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Brazilian Journal of Biology
On-line version ISSN 1519-6984
TAVARES, L. E. R. and LUQUE, J. L.. Community ecology of the metazoan parasites of white sea catfish, Netuma barba (Osteichthyes: Ariidae), from the coastal zone of the state of Rio de Janeiro, Brazil. Braz. J. Biol. [online]. 2004, vol.64, n.1, pp. 169-176. ISSN 1519-6984. http://dx.doi.org/10.1590/S1519-69842004000100019.
Between March 2000 and April 2001, 63 specimens of N. barba from Angra dos Reis, coastal zone of the State of Rio de Janeiro (23°0'S, 44°19'W), Brazil, were necropsied to study their infracommunities of metazoan parasites. Fifteen species of metazoan parasites were collected: 2 digeneans, 1 monogenean, 2 cestodes, 1 acantocephalan, 2 nematodes, 6 copepods, and 1 hirudinean. Ninety-six percent of the catfishes were parasitized by at least one metazoan parasite species. A total of 646 individual parasites was collected, with mean of 10.3 ± 16.6 parasites/fish. The copepods were 37.5% of the total parasite specimens collected. Lepeophtheirus monacanthus was the most dominant species and the only species with abundance positively correlated with the host total length. Host sex did not influence parasite prevalence or mean abundance of any species. The mean diversity in the infracommunities of N. barba was H = 0.130 ± 0.115 with no correlation with host's total length and without differences in relation to sex of the host. One pair of endoparasites (Dinosoma clupeola and Pseudoacanthostomum floridensis) showed positive association and covariation between their abundances and prevalences. The parasite community of N. barba from Rio de Janeiro can be defined as a complex of species with low prevalence and abundance and with scarcity of interspecific associations. However, because of both the presence of assemblages of sympatric ariid species as well as the spawning behavior characteristic of these fishes, additional comparative studies of the parasite component communities of ariids are necessaries to elucidate this pattern.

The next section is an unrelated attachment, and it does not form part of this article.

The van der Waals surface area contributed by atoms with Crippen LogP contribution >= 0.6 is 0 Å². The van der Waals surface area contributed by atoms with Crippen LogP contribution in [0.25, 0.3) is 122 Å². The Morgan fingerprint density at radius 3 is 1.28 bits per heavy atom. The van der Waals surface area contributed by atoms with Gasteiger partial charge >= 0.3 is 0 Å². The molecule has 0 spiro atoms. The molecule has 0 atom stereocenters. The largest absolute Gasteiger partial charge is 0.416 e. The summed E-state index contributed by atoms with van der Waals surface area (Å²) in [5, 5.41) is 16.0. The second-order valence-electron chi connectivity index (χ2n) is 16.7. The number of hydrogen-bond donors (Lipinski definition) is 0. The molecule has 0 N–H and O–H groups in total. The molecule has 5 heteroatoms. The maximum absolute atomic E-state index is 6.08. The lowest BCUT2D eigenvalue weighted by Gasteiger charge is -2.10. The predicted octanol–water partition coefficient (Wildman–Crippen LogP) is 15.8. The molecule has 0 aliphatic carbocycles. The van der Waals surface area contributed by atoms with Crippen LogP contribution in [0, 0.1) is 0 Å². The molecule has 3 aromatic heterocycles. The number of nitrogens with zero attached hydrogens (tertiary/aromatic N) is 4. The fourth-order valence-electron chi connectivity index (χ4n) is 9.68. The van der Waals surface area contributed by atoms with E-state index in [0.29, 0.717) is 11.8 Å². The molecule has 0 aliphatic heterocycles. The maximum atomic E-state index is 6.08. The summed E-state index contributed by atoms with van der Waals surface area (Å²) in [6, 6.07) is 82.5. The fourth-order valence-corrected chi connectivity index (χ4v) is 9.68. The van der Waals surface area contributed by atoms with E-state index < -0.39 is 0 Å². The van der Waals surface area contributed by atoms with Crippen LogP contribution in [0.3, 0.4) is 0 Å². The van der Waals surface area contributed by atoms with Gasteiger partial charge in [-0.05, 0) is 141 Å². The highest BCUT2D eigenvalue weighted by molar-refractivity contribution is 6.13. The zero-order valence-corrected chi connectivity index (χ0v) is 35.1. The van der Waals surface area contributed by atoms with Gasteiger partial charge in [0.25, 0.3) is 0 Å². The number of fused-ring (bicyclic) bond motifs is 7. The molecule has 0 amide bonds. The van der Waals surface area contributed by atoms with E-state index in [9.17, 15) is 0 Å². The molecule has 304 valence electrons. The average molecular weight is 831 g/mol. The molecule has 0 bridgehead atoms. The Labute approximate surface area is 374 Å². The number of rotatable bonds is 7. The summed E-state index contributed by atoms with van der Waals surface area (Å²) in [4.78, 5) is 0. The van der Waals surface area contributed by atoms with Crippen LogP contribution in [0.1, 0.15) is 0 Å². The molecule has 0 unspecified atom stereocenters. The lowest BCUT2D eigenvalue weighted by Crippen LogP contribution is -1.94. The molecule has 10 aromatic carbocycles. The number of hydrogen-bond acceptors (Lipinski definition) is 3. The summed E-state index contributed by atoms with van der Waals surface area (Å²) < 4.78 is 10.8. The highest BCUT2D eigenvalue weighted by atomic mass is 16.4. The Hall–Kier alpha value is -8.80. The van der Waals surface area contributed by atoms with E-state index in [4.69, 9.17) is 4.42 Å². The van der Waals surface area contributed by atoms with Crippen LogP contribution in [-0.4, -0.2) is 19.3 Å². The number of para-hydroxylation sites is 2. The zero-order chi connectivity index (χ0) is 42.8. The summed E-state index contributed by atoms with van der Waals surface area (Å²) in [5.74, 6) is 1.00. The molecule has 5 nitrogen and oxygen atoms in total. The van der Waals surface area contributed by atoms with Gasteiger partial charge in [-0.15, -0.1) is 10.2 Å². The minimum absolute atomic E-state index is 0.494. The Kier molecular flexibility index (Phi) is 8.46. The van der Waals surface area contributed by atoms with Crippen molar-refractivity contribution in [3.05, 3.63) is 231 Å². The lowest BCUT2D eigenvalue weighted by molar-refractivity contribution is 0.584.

Keywords : parasite ecology; community structure; marine fish; Ariidae; Netuma barba; Brazil.